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High school students convey deep messages with art


How did Hinsdale Central senior Anushka Nair get to Carnegie Hall in 2017?

The old “Practice, practice, practice” is not an adequate response. In her case the practice would be more accurately described as “Observe, sketch, draw and paint. Sketch. Draw. Paint. Repeat; repeat; repeat.”

She was one of the Scholastic Art & Writing Awards National Teen Recipients last year for a painting she did entitled “Shifting Perspective,” and so she found herself being recognized in New York City, in Carnegie Hall specifically.

Her submission showed a young woman wearing hajib and an overcoat standing in a bathroom, her hand to the mirror in a gesture of “Enough!” a gesture that says “I am tired of looking at you.”

The painting has to do with frustration over body image, and Nair was awarded the “Flaunt It” prize for her work.

Nearly nine months later, Nair has her college applications in at art schools where she is hoping to major in animation art. She and another Hinsdale Central senior, Julia Baroni, both took AP Studio Art last year and pushed to do independent studies for their art class this year.

The two of them and just a small number of other Hinsdale Central art students recently participated in the Illinios High School Art Education Senior Scholarship exhibit in the Zhou B. Art Center in Chicago.

Nair aspires to go into the animated art field, and a quick look through her Instagram portfolio reveals a depth of talent and maturity that is impressive and affecting. Nair is a first generation American. Her parents are from Kerala, India.

“I come from a culture that has a longstanding tradition of vivid oratory and folklore,” she writes in her artist’s statement.

That sense of story, of narrative, is plain in her animated pieces. Steam coming off the tea illuminates the man’s haunted and concerned face. There is a story there.

“My artwork focuses on the feeling of not belonging,” she wrote.

She conveys the subject’s feeling of being different, but I believe she invites the viewer to sympathize in a non-threatening way. She has the ability to strike a common, human nerve in all of us.

Her awareness of who she is as well as her own distinctiveness is apparent in both speaking with her and viewing her work. In many of the pieces I saw she is portrayed as a smiling and cheerful teenager, and yet when I asked for a self-portrait, she submitted a serious one of a young woman, barely illuminated, deep in thought.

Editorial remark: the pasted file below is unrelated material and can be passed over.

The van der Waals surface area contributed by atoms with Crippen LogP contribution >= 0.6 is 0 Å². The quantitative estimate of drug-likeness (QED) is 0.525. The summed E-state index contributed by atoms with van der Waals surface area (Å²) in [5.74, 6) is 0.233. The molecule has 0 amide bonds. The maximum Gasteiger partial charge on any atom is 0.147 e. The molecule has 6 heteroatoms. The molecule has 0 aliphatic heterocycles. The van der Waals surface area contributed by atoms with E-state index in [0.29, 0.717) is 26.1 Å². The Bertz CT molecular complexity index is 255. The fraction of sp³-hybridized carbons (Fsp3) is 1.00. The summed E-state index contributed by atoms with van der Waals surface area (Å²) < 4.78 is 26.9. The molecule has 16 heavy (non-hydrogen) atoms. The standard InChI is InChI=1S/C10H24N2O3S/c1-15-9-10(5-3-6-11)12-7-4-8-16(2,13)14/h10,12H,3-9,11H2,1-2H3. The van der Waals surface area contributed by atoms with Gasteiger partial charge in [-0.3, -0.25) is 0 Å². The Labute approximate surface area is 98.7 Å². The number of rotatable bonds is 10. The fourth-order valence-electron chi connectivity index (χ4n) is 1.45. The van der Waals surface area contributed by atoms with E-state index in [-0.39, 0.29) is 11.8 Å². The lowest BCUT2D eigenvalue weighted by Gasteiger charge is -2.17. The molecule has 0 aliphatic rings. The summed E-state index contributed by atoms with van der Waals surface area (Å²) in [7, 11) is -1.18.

Nair was always that child who was hunched over sketching and drawing wherever she went, and her parents and grandparents and family have always encouraged her.

“I’m very grateful and lucky to have the complete, 100 percent support of my whole family,” she said.

They understand her passion and have not discouraged it.

Baroni’s route next year is going to be a little different from Nair’s. She said she wants to pursue both academic and art education so she will be going to Tufts University in Cambridge, Massachusetts to earn a bachelor’s in fine arts as well as either a bachelor’s in science or in arts.

I first saw Baroni when she was exhibiting at the Robert Crown Gallery Night on a cold January evening in 2017. She was the only teenage artist that evening among a varied and eclectic group showing their works.

She was on the verge of winning Scholastic Art awards and was in the midst of her AP Studio Art year-long project, which took the 2005 essay of Princeton philosophy professor Harry G. Frankfort entitled “On Bulls***.”

Baroni deconstructed the essay, explained why bulls*** is worse than lying, and portrayed all of that visually as a comic book, if you will. Currently she drawing and working on another comic book about fishbowls as a metaphor for self-awareness. She said she likes to work with minimal words, but she does work with words.

For Baroni, using visual art is an effective and efficient way to convey deep and rather complex ideas, and that is her purpose. Her purpose is not to visual representations of a scene but representations of things intangible.

Good luck to both of them. Teenagers locally and nationally are impressing me with their commitment to higher ideals be they philosophical or political.

Sara Clarkson is a freelance columnist for Pioneer Press.



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